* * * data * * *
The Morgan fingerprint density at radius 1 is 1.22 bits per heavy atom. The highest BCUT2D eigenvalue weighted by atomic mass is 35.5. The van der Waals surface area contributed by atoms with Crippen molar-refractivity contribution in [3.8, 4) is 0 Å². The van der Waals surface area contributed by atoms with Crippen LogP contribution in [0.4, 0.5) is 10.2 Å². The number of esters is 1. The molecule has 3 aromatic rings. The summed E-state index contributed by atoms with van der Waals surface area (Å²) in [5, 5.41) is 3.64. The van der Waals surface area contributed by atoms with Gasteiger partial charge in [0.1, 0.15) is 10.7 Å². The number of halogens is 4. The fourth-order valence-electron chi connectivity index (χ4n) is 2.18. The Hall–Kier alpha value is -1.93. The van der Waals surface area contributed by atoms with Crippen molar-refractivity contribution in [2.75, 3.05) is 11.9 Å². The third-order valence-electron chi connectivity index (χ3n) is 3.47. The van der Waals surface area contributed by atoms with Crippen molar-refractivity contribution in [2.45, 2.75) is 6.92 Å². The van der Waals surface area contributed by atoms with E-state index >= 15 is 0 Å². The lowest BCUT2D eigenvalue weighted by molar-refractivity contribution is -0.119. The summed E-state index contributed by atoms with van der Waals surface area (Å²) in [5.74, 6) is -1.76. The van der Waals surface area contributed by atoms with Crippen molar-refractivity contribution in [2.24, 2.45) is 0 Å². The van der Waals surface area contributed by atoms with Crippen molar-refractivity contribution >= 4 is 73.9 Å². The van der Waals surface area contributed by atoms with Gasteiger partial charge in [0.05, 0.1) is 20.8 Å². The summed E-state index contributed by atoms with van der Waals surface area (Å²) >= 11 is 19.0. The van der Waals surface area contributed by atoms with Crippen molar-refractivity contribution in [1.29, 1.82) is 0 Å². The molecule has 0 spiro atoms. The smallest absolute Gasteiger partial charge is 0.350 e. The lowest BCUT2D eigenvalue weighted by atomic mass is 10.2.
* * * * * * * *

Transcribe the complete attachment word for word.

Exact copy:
The Morgan fingerprint density at radius 1 is 1.22 bits per heavy atom. The highest BCUT2D eigenvalue weighted by atomic mass is 35.5. The van der Waals surface area contributed by atoms with Crippen molar-refractivity contribution in [3.8, 4) is 0 Å². The van der Waals surface area contributed by atoms with Crippen LogP contribution in [0.4, 0.5) is 10.2 Å². The number of esters is 1. The molecule has 3 aromatic rings. The summed E-state index contributed by atoms with van der Waals surface area (Å²) in [5, 5.41) is 3.64. The van der Waals surface area contributed by atoms with Gasteiger partial charge in [0.1, 0.15) is 10.7 Å². The number of halogens is 4. The fourth-order valence-electron chi connectivity index (χ4n) is 2.18. The Hall–Kier alpha value is -1.93. The van der Waals surface area contributed by atoms with Crippen molar-refractivity contribution in [2.75, 3.05) is 11.9 Å². The third-order valence-electron chi connectivity index (χ3n) is 3.47. The van der Waals surface area contributed by atoms with Crippen molar-refractivity contribution in [2.45, 2.75) is 6.92 Å². The van der Waals surface area contributed by atoms with E-state index >= 15 is 0 Å². The lowest BCUT2D eigenvalue weighted by molar-refractivity contribution is -0.119. The summed E-state index contributed by atoms with van der Waals surface area (Å²) in [5.74, 6) is -1.76. The van der Waals surface area contributed by atoms with Crippen molar-refractivity contribution in [2.24, 2.45) is 0 Å². The van der Waals surface area contributed by atoms with Crippen molar-refractivity contribution >= 4 is 73.9 Å². The van der Waals surface area contributed by atoms with Gasteiger partial charge in [0.05, 0.1) is 20.8 Å². The summed E-state index contributed by atoms with van der Waals surface area (Å²) >= 11 is 19.0. The van der Waals surface area contributed by atoms with Crippen molar-refractivity contribution in [1.29, 1.82) is 0 Å². The molecule has 0 spiro atoms. The smallest absolute Gasteiger partial charge is 0.350 e. The lowest BCUT2D eigenvalue weighted by atomic mass is 10.2.